Something you might be doing that’s alienating your donors

There’s something you might be doing that’s alienating many of your donors. You might not even notice that you’re doing it.

Michael Rosen Says that harmful thing you’re doing is putting a strong public emphasis on the heroic giving of your very top donors: Want More Donors and More Money?

Public thanking of your high-end donors can have a hidden downside:

When people see that only mega-donors are celebrated, they can begin to think that their support is unnecessary and not genuinely appreciated

Here’s what to do instead:

  1. Thank mega-donors, but not to the exclusion of others.
  2. Recognize a broad mix of supporters.
  3. Communicate that all gifts are important and explain why.
  4. Tell prospects and donors how their gift will make a difference.
  5. Take a few moments to list the ways your organization shows prospects and donors that it truly cares about and values them. Then, list 10 things your organization can do to show it cares, but that it is not yet doing.

Every donor needs to know her giving makes a difference and is appreciated. Don’t accidentally tell her that her involvement is small potatoes for your organization.


Comments

4 responses to “Something you might be doing that’s alienating your donors”

  1. And celebrate longevity as well as gift size. Those long-term donors – even “small” ones – can be the lifeblood of an organization. And may leave their biggest gift after they’re gone as a bequest.

  2. And celebrate longevity as well as gift size. Those long-term donors – even “small” ones – can be the lifeblood of an organization. And may leave their biggest gift after they’re gone as a bequest.

  3. One of my favorite examples of this is Alex’s Lemonade Stand. They make great efforts recognizing fundraisers of all types, regardless of the amount raised. It keeps supporters coming back for more, and it makes them stand out as a stellar nonprofit.
    Look – I’m even leaving a comment on a blog post about how amazing they are!

  4. One of my favorite examples of this is Alex’s Lemonade Stand. They make great efforts recognizing fundraisers of all types, regardless of the amount raised. It keeps supporters coming back for more, and it makes them stand out as a stellar nonprofit.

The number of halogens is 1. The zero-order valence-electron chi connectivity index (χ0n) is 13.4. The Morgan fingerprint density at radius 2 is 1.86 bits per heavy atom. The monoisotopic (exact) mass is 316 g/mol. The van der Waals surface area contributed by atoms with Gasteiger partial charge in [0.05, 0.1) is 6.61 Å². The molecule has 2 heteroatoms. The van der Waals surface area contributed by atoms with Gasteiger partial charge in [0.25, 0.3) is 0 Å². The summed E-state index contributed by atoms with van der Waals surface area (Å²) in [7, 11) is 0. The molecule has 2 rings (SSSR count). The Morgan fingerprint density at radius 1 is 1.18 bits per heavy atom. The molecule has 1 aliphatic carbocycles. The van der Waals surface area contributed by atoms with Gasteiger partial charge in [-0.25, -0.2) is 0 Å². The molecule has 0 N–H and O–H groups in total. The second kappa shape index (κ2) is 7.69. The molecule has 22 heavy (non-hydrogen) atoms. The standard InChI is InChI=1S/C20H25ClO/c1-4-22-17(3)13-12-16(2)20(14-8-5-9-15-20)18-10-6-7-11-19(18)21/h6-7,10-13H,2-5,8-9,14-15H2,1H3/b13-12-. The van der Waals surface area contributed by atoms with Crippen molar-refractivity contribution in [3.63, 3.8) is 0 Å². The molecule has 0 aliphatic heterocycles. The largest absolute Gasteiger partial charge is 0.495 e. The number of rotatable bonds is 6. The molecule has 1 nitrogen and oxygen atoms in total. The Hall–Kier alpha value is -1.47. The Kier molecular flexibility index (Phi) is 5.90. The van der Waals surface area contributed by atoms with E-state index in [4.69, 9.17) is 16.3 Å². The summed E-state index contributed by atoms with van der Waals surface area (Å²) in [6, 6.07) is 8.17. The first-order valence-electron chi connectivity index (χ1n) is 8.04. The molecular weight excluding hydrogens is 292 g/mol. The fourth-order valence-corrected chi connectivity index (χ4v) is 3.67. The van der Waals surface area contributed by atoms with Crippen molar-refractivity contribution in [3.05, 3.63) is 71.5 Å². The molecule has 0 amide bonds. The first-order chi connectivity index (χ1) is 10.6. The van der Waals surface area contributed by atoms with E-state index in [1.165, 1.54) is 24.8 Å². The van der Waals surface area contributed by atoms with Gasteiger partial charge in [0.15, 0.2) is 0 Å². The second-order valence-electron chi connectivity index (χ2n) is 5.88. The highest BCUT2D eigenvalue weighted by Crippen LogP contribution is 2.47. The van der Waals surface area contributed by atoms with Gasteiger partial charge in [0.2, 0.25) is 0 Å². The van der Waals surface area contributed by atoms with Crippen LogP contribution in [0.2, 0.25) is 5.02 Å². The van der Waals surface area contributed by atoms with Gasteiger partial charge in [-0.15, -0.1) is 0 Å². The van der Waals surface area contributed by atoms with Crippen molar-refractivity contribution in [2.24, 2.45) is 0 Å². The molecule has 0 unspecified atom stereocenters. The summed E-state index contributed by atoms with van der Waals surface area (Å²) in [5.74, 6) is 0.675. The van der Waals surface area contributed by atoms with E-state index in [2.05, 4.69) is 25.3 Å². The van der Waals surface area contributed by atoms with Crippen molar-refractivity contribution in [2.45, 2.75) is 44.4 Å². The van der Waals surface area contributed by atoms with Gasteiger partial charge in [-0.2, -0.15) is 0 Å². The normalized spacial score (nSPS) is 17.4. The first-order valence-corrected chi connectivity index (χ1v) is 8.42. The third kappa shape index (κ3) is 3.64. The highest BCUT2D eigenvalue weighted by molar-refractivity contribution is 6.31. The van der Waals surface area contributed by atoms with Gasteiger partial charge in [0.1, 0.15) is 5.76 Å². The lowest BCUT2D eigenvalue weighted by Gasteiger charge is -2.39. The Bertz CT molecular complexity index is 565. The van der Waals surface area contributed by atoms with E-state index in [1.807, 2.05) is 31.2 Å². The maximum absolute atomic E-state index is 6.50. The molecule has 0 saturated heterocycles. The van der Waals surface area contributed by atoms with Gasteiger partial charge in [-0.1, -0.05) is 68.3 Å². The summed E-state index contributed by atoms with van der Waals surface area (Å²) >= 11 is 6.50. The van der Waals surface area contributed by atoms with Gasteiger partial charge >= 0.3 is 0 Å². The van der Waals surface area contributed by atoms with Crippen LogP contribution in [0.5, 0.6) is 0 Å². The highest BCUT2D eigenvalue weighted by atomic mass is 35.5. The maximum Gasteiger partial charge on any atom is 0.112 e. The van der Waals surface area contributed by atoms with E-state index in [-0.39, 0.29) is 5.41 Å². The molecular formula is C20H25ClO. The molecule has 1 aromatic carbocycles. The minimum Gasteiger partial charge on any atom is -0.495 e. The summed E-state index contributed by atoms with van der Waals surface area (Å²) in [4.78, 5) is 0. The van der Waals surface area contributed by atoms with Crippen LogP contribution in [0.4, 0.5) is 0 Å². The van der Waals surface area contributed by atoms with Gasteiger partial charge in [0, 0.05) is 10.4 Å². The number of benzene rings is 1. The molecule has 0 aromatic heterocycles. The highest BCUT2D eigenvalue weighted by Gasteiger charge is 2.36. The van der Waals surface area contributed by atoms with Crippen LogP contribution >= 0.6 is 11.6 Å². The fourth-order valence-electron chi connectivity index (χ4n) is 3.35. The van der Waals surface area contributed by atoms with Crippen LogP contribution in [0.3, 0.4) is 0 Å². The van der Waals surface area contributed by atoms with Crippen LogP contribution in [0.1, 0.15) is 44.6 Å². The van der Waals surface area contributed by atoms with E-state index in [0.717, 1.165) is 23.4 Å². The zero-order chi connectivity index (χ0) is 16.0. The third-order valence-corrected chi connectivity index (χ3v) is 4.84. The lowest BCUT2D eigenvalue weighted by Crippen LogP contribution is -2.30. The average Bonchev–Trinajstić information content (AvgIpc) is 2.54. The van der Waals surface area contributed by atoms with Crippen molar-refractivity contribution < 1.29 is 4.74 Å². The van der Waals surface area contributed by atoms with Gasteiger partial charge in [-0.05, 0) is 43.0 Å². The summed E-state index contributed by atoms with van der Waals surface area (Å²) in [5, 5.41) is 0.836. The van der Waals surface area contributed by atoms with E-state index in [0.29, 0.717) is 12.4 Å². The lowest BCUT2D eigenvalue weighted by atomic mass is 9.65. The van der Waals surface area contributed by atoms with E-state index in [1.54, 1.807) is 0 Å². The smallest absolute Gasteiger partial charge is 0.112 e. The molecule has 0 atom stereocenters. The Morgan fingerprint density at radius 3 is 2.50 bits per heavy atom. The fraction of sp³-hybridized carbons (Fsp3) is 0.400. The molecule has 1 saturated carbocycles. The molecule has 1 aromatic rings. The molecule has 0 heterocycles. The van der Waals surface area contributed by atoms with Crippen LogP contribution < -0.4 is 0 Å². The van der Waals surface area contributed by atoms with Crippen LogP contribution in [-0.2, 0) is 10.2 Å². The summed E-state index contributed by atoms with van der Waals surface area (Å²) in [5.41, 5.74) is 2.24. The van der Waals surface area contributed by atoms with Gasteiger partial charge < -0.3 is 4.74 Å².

Look – I’m even leaving a comment on a blog post about how amazing they are!

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The future of fundraising is not about social media, online video, or SEM. It’s not about any technology, medium, or technique. It’s about donors. If you need to raise funds from donors, you need to study them, respect them, and build everything you do around them. And the future? It’s already here. More.

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Jeff BrooksJeff Brooks has been serving the nonprofit community for more than 35 years and blogging about it since 2005. He considers fundraising the most noble of pursuits and hopes you’ll join him in that opinion. You can reach him at jeff [at] jeff-brooks [dot] com. More.


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The future of fundraising is not about social media, online video, or SEM. It’s not about any technology, medium, or technique. It’s about donors. If you need to raise funds from donors, you need to study them, respect them, and build everything you do around them. And the future? It’s already here. More.

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About the blogger

Jeff Brooks has been serving the nonprofit community for more than 30 years and blogging about it since 2005. He considers fundraising the most noble of pursuits and hopes you’ll join him in that opinion. You can reach him at jeff [at] jeff-brooks [dot] com.